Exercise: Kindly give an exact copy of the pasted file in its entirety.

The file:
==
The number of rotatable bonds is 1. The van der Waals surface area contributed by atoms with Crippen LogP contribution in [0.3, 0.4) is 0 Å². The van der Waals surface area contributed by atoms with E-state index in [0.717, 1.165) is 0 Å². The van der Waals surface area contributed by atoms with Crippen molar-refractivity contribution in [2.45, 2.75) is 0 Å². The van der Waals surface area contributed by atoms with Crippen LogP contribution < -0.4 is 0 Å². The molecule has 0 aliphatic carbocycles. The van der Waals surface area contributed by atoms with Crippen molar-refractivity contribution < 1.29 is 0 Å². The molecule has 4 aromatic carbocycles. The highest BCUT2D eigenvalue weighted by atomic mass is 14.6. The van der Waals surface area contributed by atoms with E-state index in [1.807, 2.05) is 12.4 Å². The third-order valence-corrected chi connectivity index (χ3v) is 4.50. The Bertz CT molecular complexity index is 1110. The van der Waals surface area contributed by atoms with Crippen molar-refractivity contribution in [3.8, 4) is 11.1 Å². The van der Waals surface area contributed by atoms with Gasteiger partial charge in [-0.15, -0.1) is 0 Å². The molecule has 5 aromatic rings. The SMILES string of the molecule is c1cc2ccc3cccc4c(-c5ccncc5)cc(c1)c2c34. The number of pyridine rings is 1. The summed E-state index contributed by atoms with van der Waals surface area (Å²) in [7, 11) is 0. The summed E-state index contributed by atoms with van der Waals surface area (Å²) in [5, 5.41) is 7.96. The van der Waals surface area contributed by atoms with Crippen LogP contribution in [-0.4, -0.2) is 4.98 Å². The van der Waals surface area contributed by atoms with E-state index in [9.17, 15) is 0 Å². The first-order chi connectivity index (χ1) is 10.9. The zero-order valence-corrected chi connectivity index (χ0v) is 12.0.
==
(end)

The number of rotatable bonds is 1. The van der Waals surface area contributed by atoms with Crippen LogP contribution in [0.3, 0.4) is 0 Å². The van der Waals surface area contributed by atoms with E-state index in [0.717, 1.165) is 0 Å². The van der Waals surface area contributed by atoms with Crippen molar-refractivity contribution in [2.45, 2.75) is 0 Å². The van der Waals surface area contributed by atoms with Crippen LogP contribution < -0.4 is 0 Å². The molecule has 0 aliphatic carbocycles. The van der Waals surface area contributed by atoms with Crippen molar-refractivity contribution < 1.29 is 0 Å². The molecule has 4 aromatic carbocycles. The highest BCUT2D eigenvalue weighted by atomic mass is 14.6. The van der Waals surface area contributed by atoms with E-state index in [1.807, 2.05) is 12.4 Å². The third-order valence-corrected chi connectivity index (χ3v) is 4.50. The Bertz CT molecular complexity index is 1110. The van der Waals surface area contributed by atoms with Crippen molar-refractivity contribution in [3.8, 4) is 11.1 Å². The van der Waals surface area contributed by atoms with Gasteiger partial charge in [-0.15, -0.1) is 0 Å². The molecule has 5 aromatic rings. The SMILES string of the molecule is c1cc2ccc3cccc4c(-c5ccncc5)cc(c1)c2c34. The number of pyridine rings is 1. The summed E-state index contributed by atoms with van der Waals surface area (Å²) in [7, 11) is 0. The summed E-state index contributed by atoms with van der Waals surface area (Å²) in [5, 5.41) is 7.96. The van der Waals surface area contributed by atoms with Crippen LogP contribution in [-0.4, -0.2) is 4.98 Å². The van der Waals surface area contributed by atoms with E-state index in [9.17, 15) is 0 Å². The first-order chi connectivity index (χ1) is 10.9. The zero-order valence-corrected chi connectivity index (χ0v) is 12.0.